At the store he brought what he called a hand line that was a piece of wood with a black fishing line wrapped around it, a red and white bobber attached above a large weight and the hook. He picked out a small container of shrimp to use for bait.
By the time we got to the pier, the sun was shinning again. I noticed that one of the small boats had a dead stingray in the bottom. They were only about the size of a ping pong paddle, but it was neat to see. When we got to the end of the pier, Uncle Rick baited up the hook with the shrimp and unraveled a big loop of line from the wooden holder which he held in his left hand. He then put the holder into my hands and asked if I was ready. I gave him a nod and he started twirling the baited hook, line and sinker around his head and then let it fly. As it did, he released the loops of line in his other hand until it was air born. Then as the line tightened with a jerk, the hand line holder flew out of my hands and into the water a long ways away. Uncle Rick said laughingly “I told you to hold on to it”. I told him I tried but it pulled too hard. We were now done fishing. We got back in the car and headed to the fishing store again. He bought another hand line but didn’t need the shrimp. We still had plenty of shrimp left.
Back to the pier we went. Uncle Rick went through the same routine of looping the line on the ground except this time he took the wooden spool with the remainder of the raps on it and threaded though every belt loop in my pants starting in the front going around the back and then out the font. Then he put the spool in my hand and said he was pretty sure I could hold on to it now. He was right. Out it went without any problems. After about ten minutes passed and without a bite or even a nibble, it started to rain again. Fishing was over for the day. As he pulled in the hand line he thought we had caught a small black fish. It turned out to be the first hand line we lost. We laughed as we gathered up the gear. threw the left over shrimp to the victorious fish and ran bock to the car.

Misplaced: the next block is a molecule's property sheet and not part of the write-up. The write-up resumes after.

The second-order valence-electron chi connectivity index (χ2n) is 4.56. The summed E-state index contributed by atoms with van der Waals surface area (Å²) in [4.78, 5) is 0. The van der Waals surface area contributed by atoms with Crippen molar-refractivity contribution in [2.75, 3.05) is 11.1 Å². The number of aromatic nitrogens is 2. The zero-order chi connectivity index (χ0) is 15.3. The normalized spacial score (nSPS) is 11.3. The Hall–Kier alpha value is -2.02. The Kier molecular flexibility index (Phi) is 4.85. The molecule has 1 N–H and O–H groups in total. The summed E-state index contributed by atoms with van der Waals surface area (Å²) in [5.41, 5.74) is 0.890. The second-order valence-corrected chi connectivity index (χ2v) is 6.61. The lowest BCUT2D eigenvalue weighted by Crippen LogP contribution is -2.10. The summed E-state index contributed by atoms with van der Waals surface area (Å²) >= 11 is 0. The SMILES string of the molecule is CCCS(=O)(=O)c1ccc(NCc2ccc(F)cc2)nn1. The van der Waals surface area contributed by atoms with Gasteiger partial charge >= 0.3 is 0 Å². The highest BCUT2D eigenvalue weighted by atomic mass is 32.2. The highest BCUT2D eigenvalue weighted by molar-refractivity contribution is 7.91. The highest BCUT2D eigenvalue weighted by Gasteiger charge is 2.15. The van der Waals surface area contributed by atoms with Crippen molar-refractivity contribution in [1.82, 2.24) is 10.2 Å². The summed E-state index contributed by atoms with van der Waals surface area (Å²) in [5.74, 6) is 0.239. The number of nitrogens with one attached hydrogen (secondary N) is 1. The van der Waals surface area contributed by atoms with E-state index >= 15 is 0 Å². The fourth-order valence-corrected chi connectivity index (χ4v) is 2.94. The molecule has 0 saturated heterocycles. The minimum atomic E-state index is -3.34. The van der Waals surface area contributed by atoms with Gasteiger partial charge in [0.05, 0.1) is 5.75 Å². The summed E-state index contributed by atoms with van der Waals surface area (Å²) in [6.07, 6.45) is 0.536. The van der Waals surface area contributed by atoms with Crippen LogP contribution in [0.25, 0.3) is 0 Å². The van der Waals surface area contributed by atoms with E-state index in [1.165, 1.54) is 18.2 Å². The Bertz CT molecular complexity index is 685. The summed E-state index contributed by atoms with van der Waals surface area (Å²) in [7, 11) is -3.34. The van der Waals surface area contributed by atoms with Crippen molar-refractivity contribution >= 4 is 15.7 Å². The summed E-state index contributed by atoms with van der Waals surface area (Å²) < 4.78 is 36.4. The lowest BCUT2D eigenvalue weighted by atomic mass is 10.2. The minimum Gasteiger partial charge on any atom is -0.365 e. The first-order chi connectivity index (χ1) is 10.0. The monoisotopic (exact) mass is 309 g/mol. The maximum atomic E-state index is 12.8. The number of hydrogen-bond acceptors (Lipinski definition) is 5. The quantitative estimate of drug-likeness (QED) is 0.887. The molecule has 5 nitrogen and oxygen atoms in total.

Here’s a thought. What would have happened if a big fish, like a shark for instance, would have grabbed that stinky shrimp on the hook tied to hand line threaded through all the belt loops of my pants and clutched in my hands? How long would it take for the big fish to figure out that there was a bigger chuck of meat on the other end of that hand Ii ne and it doesn’t have a sharp hook in it? I think my uncle had it in for me early on in my life. That would have been almost as exciting as our boat ride the day before.
When we made our long drive bock to Arizona, I became ill probably as a result of our fishing experiences. I had to miss two more weeks of school. Darn!